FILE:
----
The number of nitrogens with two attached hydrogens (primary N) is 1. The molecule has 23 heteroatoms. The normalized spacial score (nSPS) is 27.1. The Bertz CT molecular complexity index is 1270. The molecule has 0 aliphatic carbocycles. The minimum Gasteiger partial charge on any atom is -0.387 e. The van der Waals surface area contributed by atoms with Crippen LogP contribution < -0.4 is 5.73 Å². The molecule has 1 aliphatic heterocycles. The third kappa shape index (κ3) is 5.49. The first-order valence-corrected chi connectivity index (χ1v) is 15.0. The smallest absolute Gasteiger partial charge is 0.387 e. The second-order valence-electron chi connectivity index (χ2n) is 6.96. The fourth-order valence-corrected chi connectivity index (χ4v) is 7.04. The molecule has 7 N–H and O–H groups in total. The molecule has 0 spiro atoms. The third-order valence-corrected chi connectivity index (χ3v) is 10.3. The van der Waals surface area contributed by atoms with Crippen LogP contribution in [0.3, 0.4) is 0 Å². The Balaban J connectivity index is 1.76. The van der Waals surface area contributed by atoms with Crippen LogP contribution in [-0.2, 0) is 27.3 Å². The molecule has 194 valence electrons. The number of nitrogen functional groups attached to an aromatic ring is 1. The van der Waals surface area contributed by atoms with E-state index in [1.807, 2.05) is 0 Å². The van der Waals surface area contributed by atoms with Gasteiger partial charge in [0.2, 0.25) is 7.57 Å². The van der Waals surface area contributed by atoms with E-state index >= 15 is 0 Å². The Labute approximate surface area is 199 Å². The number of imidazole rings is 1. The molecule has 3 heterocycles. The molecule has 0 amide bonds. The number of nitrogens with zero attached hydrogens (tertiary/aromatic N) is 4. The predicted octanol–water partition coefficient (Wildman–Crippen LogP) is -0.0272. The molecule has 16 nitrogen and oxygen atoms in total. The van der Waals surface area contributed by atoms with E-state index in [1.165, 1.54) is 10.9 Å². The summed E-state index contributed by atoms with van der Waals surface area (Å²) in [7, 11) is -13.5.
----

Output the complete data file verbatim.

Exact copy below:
The number of nitrogens with two attached hydrogens (primary N) is 1. The molecule has 23 heteroatoms. The normalized spacial score (nSPS) is 27.1. The Bertz CT molecular complexity index is 1270. The molecule has 0 aliphatic carbocycles. The minimum Gasteiger partial charge on any atom is -0.387 e. The van der Waals surface area contributed by atoms with Crippen LogP contribution < -0.4 is 5.73 Å². The molecule has 1 aliphatic heterocycles. The third kappa shape index (κ3) is 5.49. The first-order valence-corrected chi connectivity index (χ1v) is 15.0. The smallest absolute Gasteiger partial charge is 0.387 e. The second-order valence-electron chi connectivity index (χ2n) is 6.96. The fourth-order valence-corrected chi connectivity index (χ4v) is 7.04. The molecule has 7 N–H and O–H groups in total. The molecule has 0 spiro atoms. The third-order valence-corrected chi connectivity index (χ3v) is 10.3. The van der Waals surface area contributed by atoms with Crippen LogP contribution in [0.3, 0.4) is 0 Å². The Balaban J connectivity index is 1.76. The van der Waals surface area contributed by atoms with Crippen LogP contribution in [-0.2, 0) is 27.3 Å². The molecule has 194 valence electrons. The number of nitrogen functional groups attached to an aromatic ring is 1. The van der Waals surface area contributed by atoms with E-state index in [1.807, 2.05) is 0 Å². The van der Waals surface area contributed by atoms with Gasteiger partial charge in [0.2, 0.25) is 7.57 Å². The van der Waals surface area contributed by atoms with E-state index >= 15 is 0 Å². The Labute approximate surface area is 199 Å². The number of imidazole rings is 1. The molecule has 3 heterocycles. The molecule has 0 amide bonds. The number of nitrogens with zero attached hydrogens (tertiary/aromatic N) is 4. The predicted octanol–water partition coefficient (Wildman–Crippen LogP) is -0.0272. The molecule has 16 nitrogen and oxygen atoms in total. The van der Waals surface area contributed by atoms with E-state index in [1.165, 1.54) is 10.9 Å². The summed E-state index contributed by atoms with van der Waals surface area (Å²) in [7, 11) is -13.5.